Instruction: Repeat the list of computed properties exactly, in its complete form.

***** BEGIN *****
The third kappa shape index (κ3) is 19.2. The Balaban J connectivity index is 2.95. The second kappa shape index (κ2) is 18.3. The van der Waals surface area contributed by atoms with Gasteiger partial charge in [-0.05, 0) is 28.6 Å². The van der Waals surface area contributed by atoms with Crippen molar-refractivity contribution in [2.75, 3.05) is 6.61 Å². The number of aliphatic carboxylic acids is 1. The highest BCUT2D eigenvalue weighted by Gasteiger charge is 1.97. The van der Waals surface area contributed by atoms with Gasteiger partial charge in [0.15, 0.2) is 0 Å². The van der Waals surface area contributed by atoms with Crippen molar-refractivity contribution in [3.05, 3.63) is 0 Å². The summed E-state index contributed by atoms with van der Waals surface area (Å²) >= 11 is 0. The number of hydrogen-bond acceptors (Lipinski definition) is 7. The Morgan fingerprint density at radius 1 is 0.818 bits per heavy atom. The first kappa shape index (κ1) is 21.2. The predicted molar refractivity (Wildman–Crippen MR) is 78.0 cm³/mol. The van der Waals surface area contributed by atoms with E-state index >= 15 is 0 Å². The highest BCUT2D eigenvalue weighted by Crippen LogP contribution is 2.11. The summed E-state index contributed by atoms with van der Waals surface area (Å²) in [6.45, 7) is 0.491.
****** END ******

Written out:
The third kappa shape index (κ3) is 19.2. The Balaban J connectivity index is 2.95. The second kappa shape index (κ2) is 18.3. The van der Waals surface area contributed by atoms with Gasteiger partial charge in [-0.05, 0) is 28.6 Å². The van der Waals surface area contributed by atoms with Crippen molar-refractivity contribution in [2.75, 3.05) is 6.61 Å². The number of aliphatic carboxylic acids is 1. The highest BCUT2D eigenvalue weighted by Gasteiger charge is 1.97. The van der Waals surface area contributed by atoms with Gasteiger partial charge in [0.15, 0.2) is 0 Å². The van der Waals surface area contributed by atoms with Crippen molar-refractivity contribution in [3.05, 3.63) is 0 Å². The summed E-state index contributed by atoms with van der Waals surface area (Å²) >= 11 is 0. The number of hydrogen-bond acceptors (Lipinski definition) is 7. The Morgan fingerprint density at radius 1 is 0.818 bits per heavy atom. The first kappa shape index (κ1) is 21.2. The predicted molar refractivity (Wildman–Crippen MR) is 78.0 cm³/mol. The van der Waals surface area contributed by atoms with E-state index >= 15 is 0 Å². The highest BCUT2D eigenvalue weighted by Crippen LogP contribution is 2.11. The summed E-state index contributed by atoms with van der Waals surface area (Å²) in [6.45, 7) is 0.491.